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Multiplication and Division of Whole Numbers

Lesson 1


Evaluate numerical expressions involving addition, subtraction, multiplication, division, and grouping symbols.

Common Core Standards

Core Standards


  • 5.OA.A.1 — Use parentheses, brackets, or braces in numerical expressions, and evaluate expressions with these symbols.

Foundational Standards


  • 3.OA.D.8

Criteria for Success


  1. Understand that an expression is a mathematical phrase that contains operators, numbers, and/or letters that represent unknowns, and distinguish it from an equation, which is two expressions that are equal to one another. 
  2. Understand that a letter can be used to represent an unknown in an equation. (Spiral from Grade 4.)
  3. Understand that the order of operations is a convention that says operations should be performed from left to right in the following order (MP.6):
    1. Grouping symbols
    2. Multiplication and division
    3. Addition and subtraction
  4. Understand that grouping symbols are used as a way to indicate when an operation should be performed out of its usual order, e.g., addition before multiplication (which is why parentheses are not necessary when the operations would otherwise be performed in the conventional order). 
  5. Evaluate an expression using the order of operations, recording the computations as sequential equations that are simplified from one line to the next so that work stays organized.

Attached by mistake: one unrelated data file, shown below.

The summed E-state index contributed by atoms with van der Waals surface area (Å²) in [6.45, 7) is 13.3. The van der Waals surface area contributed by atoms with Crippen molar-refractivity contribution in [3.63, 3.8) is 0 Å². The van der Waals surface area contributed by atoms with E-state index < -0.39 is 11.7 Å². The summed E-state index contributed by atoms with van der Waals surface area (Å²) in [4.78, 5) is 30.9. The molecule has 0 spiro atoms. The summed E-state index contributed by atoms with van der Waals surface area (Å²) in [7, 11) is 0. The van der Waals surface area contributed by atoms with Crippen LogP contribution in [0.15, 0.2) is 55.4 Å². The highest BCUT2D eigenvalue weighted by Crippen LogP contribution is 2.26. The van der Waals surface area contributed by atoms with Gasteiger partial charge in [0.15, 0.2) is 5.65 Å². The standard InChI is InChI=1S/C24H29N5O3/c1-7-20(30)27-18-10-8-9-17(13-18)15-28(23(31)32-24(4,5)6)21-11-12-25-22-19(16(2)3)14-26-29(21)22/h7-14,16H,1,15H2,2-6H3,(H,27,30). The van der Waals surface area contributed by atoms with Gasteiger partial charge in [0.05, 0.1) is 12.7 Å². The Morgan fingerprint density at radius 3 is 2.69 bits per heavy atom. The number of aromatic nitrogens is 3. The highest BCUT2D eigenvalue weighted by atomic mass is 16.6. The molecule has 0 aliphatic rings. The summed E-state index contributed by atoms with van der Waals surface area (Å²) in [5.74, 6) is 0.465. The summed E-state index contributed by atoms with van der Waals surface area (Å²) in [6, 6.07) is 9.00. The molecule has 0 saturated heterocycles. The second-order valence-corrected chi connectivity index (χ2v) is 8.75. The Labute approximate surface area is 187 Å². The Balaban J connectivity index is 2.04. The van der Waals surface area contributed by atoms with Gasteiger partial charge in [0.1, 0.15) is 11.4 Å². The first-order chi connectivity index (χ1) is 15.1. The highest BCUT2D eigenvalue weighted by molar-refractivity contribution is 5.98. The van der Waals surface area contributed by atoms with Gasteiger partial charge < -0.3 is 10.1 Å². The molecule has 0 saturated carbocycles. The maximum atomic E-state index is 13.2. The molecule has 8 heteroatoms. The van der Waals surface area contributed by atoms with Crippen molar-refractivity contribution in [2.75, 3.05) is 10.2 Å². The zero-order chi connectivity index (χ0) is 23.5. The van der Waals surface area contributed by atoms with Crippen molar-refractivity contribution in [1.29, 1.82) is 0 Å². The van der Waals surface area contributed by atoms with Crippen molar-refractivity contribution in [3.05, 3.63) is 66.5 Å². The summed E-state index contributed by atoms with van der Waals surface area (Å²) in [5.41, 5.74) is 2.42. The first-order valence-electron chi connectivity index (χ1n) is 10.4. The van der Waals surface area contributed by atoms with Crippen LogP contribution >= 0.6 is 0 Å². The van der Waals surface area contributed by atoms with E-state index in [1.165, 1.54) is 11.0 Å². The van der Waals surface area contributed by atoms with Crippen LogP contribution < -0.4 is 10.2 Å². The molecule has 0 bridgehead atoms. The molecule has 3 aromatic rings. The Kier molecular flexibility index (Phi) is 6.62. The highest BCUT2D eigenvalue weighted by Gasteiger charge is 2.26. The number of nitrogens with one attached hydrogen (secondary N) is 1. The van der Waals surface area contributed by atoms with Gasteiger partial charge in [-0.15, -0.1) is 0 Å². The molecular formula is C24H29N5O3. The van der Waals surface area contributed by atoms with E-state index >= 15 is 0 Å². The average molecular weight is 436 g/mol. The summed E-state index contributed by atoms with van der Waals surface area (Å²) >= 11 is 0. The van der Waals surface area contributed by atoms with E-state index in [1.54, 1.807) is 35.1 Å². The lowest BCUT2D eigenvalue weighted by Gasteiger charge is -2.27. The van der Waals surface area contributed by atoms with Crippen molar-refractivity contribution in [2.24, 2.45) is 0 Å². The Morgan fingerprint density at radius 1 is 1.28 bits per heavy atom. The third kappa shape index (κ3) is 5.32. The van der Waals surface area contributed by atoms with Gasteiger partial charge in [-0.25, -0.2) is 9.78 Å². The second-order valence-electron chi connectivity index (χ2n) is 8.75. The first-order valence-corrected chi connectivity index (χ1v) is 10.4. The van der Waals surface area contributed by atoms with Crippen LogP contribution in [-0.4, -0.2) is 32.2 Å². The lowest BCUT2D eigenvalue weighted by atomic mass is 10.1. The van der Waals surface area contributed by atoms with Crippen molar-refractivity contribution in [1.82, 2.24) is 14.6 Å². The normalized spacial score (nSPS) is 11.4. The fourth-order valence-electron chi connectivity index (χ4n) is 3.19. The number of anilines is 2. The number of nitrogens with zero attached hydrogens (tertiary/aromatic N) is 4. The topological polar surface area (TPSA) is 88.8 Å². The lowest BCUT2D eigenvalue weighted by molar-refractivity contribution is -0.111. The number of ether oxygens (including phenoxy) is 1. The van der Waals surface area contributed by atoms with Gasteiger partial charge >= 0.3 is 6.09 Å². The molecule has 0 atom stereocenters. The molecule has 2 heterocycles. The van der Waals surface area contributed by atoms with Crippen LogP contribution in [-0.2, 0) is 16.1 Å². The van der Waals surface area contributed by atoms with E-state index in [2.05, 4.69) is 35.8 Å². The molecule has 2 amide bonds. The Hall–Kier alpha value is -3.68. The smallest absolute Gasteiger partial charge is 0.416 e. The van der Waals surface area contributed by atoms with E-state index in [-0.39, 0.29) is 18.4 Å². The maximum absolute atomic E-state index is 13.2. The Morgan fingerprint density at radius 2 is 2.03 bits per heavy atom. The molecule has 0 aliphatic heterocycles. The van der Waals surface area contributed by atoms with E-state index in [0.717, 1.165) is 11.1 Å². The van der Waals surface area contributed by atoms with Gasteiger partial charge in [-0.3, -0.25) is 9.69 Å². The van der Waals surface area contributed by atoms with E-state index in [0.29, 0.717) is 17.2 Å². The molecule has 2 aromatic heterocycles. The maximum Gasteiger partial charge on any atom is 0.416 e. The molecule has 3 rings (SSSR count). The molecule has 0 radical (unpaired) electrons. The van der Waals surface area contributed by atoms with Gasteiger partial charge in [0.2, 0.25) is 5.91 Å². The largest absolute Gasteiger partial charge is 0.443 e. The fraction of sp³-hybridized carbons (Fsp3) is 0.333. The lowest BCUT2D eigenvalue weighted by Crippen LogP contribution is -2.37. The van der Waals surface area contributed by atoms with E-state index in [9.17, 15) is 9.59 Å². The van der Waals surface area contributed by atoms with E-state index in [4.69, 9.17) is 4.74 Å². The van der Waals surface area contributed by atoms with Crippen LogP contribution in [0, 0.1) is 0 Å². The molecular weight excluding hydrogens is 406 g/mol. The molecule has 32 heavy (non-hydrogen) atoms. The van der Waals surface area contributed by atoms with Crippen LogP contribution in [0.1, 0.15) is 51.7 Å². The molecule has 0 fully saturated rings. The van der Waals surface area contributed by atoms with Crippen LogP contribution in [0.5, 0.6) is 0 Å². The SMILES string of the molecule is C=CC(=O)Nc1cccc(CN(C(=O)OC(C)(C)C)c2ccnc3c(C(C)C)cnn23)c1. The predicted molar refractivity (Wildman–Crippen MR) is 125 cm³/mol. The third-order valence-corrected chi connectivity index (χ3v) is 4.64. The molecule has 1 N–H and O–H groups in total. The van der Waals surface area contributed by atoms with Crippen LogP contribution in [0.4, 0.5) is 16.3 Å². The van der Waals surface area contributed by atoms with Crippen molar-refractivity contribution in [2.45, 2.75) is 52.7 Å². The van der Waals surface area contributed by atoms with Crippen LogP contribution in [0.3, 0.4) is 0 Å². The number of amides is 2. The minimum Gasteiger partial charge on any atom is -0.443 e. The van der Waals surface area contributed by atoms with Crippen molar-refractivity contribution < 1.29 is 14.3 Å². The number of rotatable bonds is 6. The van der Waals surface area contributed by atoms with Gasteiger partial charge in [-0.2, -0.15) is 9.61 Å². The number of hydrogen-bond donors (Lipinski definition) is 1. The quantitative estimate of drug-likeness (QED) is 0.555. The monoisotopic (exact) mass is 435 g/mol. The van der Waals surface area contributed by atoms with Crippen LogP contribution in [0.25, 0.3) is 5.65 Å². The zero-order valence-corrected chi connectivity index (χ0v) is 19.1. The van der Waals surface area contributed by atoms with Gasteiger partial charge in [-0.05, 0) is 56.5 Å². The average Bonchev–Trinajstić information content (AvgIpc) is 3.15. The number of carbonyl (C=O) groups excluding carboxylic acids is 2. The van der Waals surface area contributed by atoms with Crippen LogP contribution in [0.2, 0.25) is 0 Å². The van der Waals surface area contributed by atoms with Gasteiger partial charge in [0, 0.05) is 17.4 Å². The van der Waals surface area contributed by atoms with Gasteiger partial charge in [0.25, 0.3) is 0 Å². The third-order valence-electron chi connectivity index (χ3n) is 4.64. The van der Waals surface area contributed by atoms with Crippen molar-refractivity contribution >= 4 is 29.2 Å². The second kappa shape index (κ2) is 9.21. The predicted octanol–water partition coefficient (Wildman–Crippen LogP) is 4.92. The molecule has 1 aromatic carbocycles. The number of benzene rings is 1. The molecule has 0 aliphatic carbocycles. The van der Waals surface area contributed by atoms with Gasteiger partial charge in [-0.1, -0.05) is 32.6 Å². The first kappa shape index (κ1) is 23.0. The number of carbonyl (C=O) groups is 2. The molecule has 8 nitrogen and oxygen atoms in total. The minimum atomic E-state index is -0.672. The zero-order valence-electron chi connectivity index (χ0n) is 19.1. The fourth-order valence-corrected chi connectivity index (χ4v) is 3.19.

6. Evaluate an expression that contains a letter as an unknown, given the value of that unknown.

Tips for Teachers


  • Students may believe the order in which a problem with mixed operations is written is the order in which they are to solve the problem. The use of acronym PEMDAS or GEMDAS can mislead students to always perform multiplication before division and addition before subtraction. At this level, students need opportunities to explore the power of the various operations on numbers and solve equations starting with the operation of greatest power. Because multiplication and division have an equal impact (i.e., they increase or decrease at the same rate), they are performed together. Because they have a greater impact than addition and subtraction (i.e., multiplication and division increase or decrease at a greater rate than adding or subtracting), multiplication and division are performed before addition and subtraction. Thus, the impact an operation has on the solution dictates the order in which they are performed, with grouping symbols used to indicate where one should override that order. 
  • Students don’t seem to need to know that a value directly before grouping symbols implies multiplication, e.g., $$8(9 + 3)$$. All released PARCC, SBAC, Illustrative Mathematics, and NYS items include the operator. Thus, all tasks included in this lesson include an operator before parentheses. 
  • While the Progressions note that “expressions should not contain nested grouping symbols,” multiple examples of nested grouping symbols exist on released PARCC and MCAS tests (OA Progression, p. 32). Thus, it has been included below.
  • A supplement to the Problem Set, we recommend the following resources:
    • Bowling for Numbers by Illustrative Mathematics